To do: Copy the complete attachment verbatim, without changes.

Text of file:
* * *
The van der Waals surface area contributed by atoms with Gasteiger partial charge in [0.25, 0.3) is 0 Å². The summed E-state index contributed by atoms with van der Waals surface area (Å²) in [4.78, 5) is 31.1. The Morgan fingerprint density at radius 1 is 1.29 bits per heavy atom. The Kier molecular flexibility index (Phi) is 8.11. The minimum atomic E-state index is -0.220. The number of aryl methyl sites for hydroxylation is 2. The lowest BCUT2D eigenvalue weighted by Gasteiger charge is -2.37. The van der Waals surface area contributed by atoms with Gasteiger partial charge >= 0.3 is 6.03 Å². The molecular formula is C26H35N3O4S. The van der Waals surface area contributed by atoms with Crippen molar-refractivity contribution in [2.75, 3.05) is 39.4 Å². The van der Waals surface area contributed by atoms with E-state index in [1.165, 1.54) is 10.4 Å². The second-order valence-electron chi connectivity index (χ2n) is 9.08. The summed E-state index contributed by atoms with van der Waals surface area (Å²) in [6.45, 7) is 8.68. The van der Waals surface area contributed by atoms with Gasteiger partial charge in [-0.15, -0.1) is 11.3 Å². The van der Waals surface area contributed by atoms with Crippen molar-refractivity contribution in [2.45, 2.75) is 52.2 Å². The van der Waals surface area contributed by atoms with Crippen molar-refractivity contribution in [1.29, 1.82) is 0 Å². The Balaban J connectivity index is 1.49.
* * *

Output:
The van der Waals surface area contributed by atoms with Gasteiger partial charge in [0.25, 0.3) is 0 Å². The summed E-state index contributed by atoms with van der Waals surface area (Å²) in [4.78, 5) is 31.1. The Morgan fingerprint density at radius 1 is 1.29 bits per heavy atom. The Kier molecular flexibility index (Phi) is 8.11. The minimum atomic E-state index is -0.220. The number of aryl methyl sites for hydroxylation is 2. The lowest BCUT2D eigenvalue weighted by Gasteiger charge is -2.37. The van der Waals surface area contributed by atoms with Gasteiger partial charge >= 0.3 is 6.03 Å². The molecular formula is C26H35N3O4S. The van der Waals surface area contributed by atoms with Crippen molar-refractivity contribution in [2.75, 3.05) is 39.4 Å². The van der Waals surface area contributed by atoms with E-state index in [1.165, 1.54) is 10.4 Å². The second-order valence-electron chi connectivity index (χ2n) is 9.08. The summed E-state index contributed by atoms with van der Waals surface area (Å²) in [6.45, 7) is 8.68. The van der Waals surface area contributed by atoms with Gasteiger partial charge in [-0.15, -0.1) is 11.3 Å². The van der Waals surface area contributed by atoms with Crippen molar-refractivity contribution in [2.45, 2.75) is 52.2 Å². The van der Waals surface area contributed by atoms with Crippen molar-refractivity contribution in [1.29, 1.82) is 0 Å². The Balaban J connectivity index is 1.49.